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The Colorado Supreme Court held that under section 2(5)(a)(IV) of the Colorado Constitution, a campaign “contribution” required that: (1) something of value (2) be given to a candidate, directly or indirectly, (3) for the purpose of promoting the candidate’s nomination, retention, recall, or election. Here, a school district commissioned and paid for a "white paper" report supportive of the district’s reform agenda using public funds. Petitioner Julie Keim was a candidate for one of four open seats in the 2013 school board election. According to Keim, after the 2009 school board election, the District began implementing a conservative “reform agenda,” which she characterized as “[school] choice-focused” and supportive of charter schools. The 2011 election brought in three additional reform agenda board members; thereafter, the entire board and the District’s superintendent unanimously supported the reform agenda. In 2013, four school board seats were up for election. In February of that year, the District contracted with the American Enterprise Institute (“AEI”) to prepare a white paper about the school system. Shortly thereafter, Keim filed a campaign finance complaint against the District with the Secretary of State alleging the District “violated the [Fair Campaign Practices Act, "FCPA"] . . . by using district resources to influence the outcome of the school board election.” Because the school district did not give something, directly or indirectly, to any candidate when it publicly disseminated an email containing a link to the report, the Supreme Court concluded the school district did not make a prohibited “contribution” under Colorado campaign finance provisions. View "Keim v. Douglas County School District" on Justia Law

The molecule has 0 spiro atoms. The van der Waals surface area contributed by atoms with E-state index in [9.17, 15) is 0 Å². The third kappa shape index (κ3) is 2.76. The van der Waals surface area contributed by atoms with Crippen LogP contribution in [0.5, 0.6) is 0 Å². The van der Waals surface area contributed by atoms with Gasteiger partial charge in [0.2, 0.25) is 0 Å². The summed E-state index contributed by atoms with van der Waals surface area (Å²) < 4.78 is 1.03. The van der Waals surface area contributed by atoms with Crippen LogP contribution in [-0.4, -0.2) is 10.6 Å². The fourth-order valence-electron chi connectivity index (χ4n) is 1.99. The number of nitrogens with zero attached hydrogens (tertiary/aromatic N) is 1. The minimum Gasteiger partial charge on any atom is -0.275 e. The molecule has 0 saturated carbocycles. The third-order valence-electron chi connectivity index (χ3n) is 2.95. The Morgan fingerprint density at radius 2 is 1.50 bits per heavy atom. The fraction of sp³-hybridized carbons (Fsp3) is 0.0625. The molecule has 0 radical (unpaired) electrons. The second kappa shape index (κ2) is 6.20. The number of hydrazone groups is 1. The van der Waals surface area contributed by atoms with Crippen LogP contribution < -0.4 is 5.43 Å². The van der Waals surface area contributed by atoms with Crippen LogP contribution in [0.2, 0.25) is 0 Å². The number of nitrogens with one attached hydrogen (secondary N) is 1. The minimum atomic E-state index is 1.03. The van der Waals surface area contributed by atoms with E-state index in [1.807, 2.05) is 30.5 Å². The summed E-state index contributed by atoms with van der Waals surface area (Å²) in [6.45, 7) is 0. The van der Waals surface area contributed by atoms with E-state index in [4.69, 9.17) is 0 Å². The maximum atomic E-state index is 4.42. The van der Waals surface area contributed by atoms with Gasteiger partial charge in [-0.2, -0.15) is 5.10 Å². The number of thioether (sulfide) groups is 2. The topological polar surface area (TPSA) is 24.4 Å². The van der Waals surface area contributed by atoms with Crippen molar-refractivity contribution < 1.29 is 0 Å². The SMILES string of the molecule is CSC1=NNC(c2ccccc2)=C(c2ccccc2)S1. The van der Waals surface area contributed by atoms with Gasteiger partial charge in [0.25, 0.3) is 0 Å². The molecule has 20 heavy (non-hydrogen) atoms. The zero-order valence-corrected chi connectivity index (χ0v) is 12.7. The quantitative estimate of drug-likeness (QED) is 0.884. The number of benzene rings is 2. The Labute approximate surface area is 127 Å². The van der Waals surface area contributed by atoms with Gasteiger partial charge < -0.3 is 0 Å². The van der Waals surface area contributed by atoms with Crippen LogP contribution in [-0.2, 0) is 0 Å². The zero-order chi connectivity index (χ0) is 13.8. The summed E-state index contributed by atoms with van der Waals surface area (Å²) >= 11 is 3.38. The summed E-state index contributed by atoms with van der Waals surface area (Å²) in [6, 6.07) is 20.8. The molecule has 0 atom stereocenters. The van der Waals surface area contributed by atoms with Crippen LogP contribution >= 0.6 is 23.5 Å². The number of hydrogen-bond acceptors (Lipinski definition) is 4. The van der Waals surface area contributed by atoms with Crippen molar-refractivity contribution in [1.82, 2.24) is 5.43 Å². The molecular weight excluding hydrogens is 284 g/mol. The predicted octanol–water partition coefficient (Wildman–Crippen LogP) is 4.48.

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Petitioners Scott Smith and D. Michael Kopp, both registered electors, appealed the actions of the Ballot Title Setting Board (“Title Board”) regarding the setting of the title and ballot title and submission clause for Proposed Initiative 2017–2018 #4 (“Initiative #4”). Issues for the Colorado Supreme Court’s review were: (1) Initiative #4 contained a single subject; and (2) whether the Supreme Court had authority to review an abstract prepared and submitted to the Title Board as required by section 1-40-105.5, C.R.S. (2016). The Court concluded: (1) the initiative indeed contained a single subject (the limitation of housing growth in Colorado); and (2) section 1-40-107 authorized the Court to review such an abstract. View "In the Matter of the Title, Ballot Title and Submission Clause for 2017" on Justia Law

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Petitioner Donna Johnson challenged the Ballot Title Board's decision to set the title, ballot title and submission clause for Initiatives 2015-2016 #132 and 133, contending that the titles did not satisfy the clear title requirement and they did not contain a single subject. If passed, the Initiatives, substantially similar in language and form, represented two of several redistricting concepts proposed by the Proponents during the 2016 election cycle. Both Initiatives would have amended article V, section 44 through 48 of the Colorado Constitution by restructuring or replacing the Colorado Reapportionment Commission. After review, the Colorado Supreme Court concluded that both of the proposed Initiatives encompassed multiple subjects in violation of Colorado law. Accordingly, the Court reversed the Title Board and remanded for revision. View "In re Title, Ballot Title & Submission Clause for 2015-2016 #132 & #133" on Justia Law

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Petitioner John Robinson challenged the Ballot Title Board's decision to set the title, ballot title and submission clause for Initiative 2015-2016 #156, contending that the title did not satisfy the clear title requirement and it did not contain a single subject. If passed, Initiative #156 would have added a new section to the Colorado Revised Statutes prohibiting state and local licensing authorities from issuing "a license to food store that offers for sale, in sealed containers for off-premises consumption," certain "intoxicants, namely marijuana, marijuana product, liquor, wine and malt liquor. After review, the Colorado Supreme Court concluded the title indeed violated the clear title requirement because it was confusing and failed to help voters decipher the purpose of the initiative, or to help voters decide whether to support or oppose it. Accordingly, the Court reversed the Title Board's setting of title for Initiative #156, and returned it to the Board for revision. View "In the Matter of the Title, Ballot Title & Submission Clause for 2015-2016 Initiative #156" on Justia Law